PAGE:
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CRA Bill of Rights

April 12, 2019 aadolphAudits

The CRA Taxpayer’s Bill of Rights is a formal document that, while not (currently) enshrined in legislation, is supposed to guide CRA and how it deals with all taxpayers.

While it may look just like any other CRA pamphlet, this pamphlet actually has teeth.

Recently a client came to me with what was a seemingly impossible situation: their CRA agent was about to confirm the disastrous decision of a previous agent. If the client wasn’t able to convince this officer that the previous CRA officer was in the wrong, their only recourse would be tax court. This would have been expensive for the client, and a waste of resources for CRA, who would surely lose.

In this situation, the taxpayer made a simple request to have a loss carried back to a prior year. This would have generated a small refund if handled correctly. However, the CRA mishandled the request and processed a reassessment resulting in taxes owing. No proposal letter (contrary to CRA policy)… just a Notice of Reassessment with a new amount owing.

The reassessment officer’s position was wrong. and now the case was with an appeals officer, who was supporting the original decision.

Enter the CRA Bill of Rights

When I contacted the appeals officer by phone, I could immediately tell that he had not read the file. Had he done so, using technical knowledge he should have had, he would have realized that his predecessor made an error.

The appeals officer did not know anything about the CRA Bill of Taxpayer’s Rights. When I quoted several of the more relevant ones, the agent doubled-down on his opinion and abruptly terminated the call.

I followed up our conversation by letter that same day, laying out the background info, and identifying which specific of m taxpayer’s rights that had been violated.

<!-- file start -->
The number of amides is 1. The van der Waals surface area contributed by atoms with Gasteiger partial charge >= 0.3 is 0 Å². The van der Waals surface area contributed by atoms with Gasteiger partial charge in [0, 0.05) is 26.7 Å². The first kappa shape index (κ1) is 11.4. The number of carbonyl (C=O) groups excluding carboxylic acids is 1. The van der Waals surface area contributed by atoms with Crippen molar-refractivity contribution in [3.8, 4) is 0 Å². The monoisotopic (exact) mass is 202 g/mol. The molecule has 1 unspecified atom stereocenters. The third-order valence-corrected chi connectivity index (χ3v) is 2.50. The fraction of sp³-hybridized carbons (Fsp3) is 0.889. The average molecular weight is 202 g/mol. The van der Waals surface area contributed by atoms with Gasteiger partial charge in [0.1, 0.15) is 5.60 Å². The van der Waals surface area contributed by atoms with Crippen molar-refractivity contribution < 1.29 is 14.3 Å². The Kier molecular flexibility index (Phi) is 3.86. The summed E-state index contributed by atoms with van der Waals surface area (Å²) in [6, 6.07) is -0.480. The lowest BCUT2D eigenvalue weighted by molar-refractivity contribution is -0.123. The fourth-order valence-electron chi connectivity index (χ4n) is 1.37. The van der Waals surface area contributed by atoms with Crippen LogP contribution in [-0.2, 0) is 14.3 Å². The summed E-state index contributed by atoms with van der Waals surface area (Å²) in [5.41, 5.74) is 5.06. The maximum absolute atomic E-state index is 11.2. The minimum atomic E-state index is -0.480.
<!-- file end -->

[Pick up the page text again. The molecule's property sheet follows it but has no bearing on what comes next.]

I requested the letter be reviewed by the Appeals Officer’s Team Leader and that Team Leader’s Manager. This step basically forces CRA management to take a second look, or risk a service complaint, or worse, a Ministerial inquiry.

Several days later we received a call from the same Appeals Officer to inform us the proposed reassessments will be reversed.

Here’s the Rights We Used to Win

Currently, there are 16 rights in the CRA Taxpayer Bill of Rights. We won the day by quoting three of the rights:

Taxpayer’s Right #1: You have the right to receive entitlements and to pay no more and no less than what is required by law.

By quoting this right, and insisting the issue be reviewed by a CRA Manager, the CRA finally realized the mistake.

Taxpayer’s Right #5: You have the right to be treated professionally, courteously, and fairly.

By quoting this right, we pointed out that the client’s original request was mishandled and adjustments processed that should have been properly proposed and explained beforehand.

Taxpayer’s Right #10: You have the right to have the costs of compliance taken into account when administering tax legislation

Because of CRA’s initial mishandling, the client was being directed to produce supporting documents for business expenses they incurred in 2015. These were never an issue until the Appeals stage. It would taken our client a lot of time and money to produce these.

Outcome

As scary as the CRA Bogeyman can be, all tax assessments need to stand up in the courts.

In a future blog I will go into the Bill of Rights further, including a push to get them enshrined into law.

If you have received an audit notification letter from CRA, don’t go into this alone. Call us for a free consultation.